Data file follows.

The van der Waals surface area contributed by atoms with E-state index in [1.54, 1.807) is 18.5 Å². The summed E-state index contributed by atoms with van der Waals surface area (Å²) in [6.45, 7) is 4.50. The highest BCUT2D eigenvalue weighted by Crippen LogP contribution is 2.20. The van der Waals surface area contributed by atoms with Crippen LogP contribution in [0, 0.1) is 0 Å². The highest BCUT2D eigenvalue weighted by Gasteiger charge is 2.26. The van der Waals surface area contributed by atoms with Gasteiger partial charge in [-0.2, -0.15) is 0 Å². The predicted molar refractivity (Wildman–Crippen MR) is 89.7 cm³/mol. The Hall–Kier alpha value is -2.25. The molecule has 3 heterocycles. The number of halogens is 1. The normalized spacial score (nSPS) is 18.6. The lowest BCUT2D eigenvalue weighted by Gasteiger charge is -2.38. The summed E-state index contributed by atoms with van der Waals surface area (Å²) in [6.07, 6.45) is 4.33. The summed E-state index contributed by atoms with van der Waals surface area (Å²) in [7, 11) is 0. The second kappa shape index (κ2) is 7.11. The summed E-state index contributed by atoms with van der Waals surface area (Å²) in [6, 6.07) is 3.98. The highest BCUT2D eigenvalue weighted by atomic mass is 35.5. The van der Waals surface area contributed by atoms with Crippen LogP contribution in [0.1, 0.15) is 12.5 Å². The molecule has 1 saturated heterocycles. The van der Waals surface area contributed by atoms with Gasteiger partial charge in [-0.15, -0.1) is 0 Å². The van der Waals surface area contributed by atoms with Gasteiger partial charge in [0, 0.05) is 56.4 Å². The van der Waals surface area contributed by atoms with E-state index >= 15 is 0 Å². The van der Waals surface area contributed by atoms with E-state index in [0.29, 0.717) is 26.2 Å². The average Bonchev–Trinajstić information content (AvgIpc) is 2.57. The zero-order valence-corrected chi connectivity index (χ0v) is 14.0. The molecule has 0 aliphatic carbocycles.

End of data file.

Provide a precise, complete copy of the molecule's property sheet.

The van der Waals surface area contributed by atoms with E-state index in [1.54, 1.807) is 18.5 Å². The summed E-state index contributed by atoms with van der Waals surface area (Å²) in [6.45, 7) is 4.50. The highest BCUT2D eigenvalue weighted by Crippen LogP contribution is 2.20. The van der Waals surface area contributed by atoms with Crippen LogP contribution in [0, 0.1) is 0 Å². The highest BCUT2D eigenvalue weighted by Gasteiger charge is 2.26. The van der Waals surface area contributed by atoms with Gasteiger partial charge in [-0.2, -0.15) is 0 Å². The predicted molar refractivity (Wildman–Crippen MR) is 89.7 cm³/mol. The Hall–Kier alpha value is -2.25. The molecule has 3 heterocycles. The number of halogens is 1. The normalized spacial score (nSPS) is 18.6. The lowest BCUT2D eigenvalue weighted by Gasteiger charge is -2.38. The summed E-state index contributed by atoms with van der Waals surface area (Å²) in [6.07, 6.45) is 4.33. The summed E-state index contributed by atoms with van der Waals surface area (Å²) in [7, 11) is 0. The second kappa shape index (κ2) is 7.11. The summed E-state index contributed by atoms with van der Waals surface area (Å²) in [6, 6.07) is 3.98. The highest BCUT2D eigenvalue weighted by atomic mass is 35.5. The van der Waals surface area contributed by atoms with Crippen LogP contribution in [0.1, 0.15) is 12.5 Å². The molecule has 1 saturated heterocycles. The van der Waals surface area contributed by atoms with Gasteiger partial charge in [-0.15, -0.1) is 0 Å². The van der Waals surface area contributed by atoms with Gasteiger partial charge in [0, 0.05) is 56.4 Å². The van der Waals surface area contributed by atoms with E-state index >= 15 is 0 Å². The van der Waals surface area contributed by atoms with E-state index in [0.29, 0.717) is 26.2 Å². The average Bonchev–Trinajstić information content (AvgIpc) is 2.57. The zero-order valence-corrected chi connectivity index (χ0v) is 14.0. The molecule has 0 aliphatic carbocycles.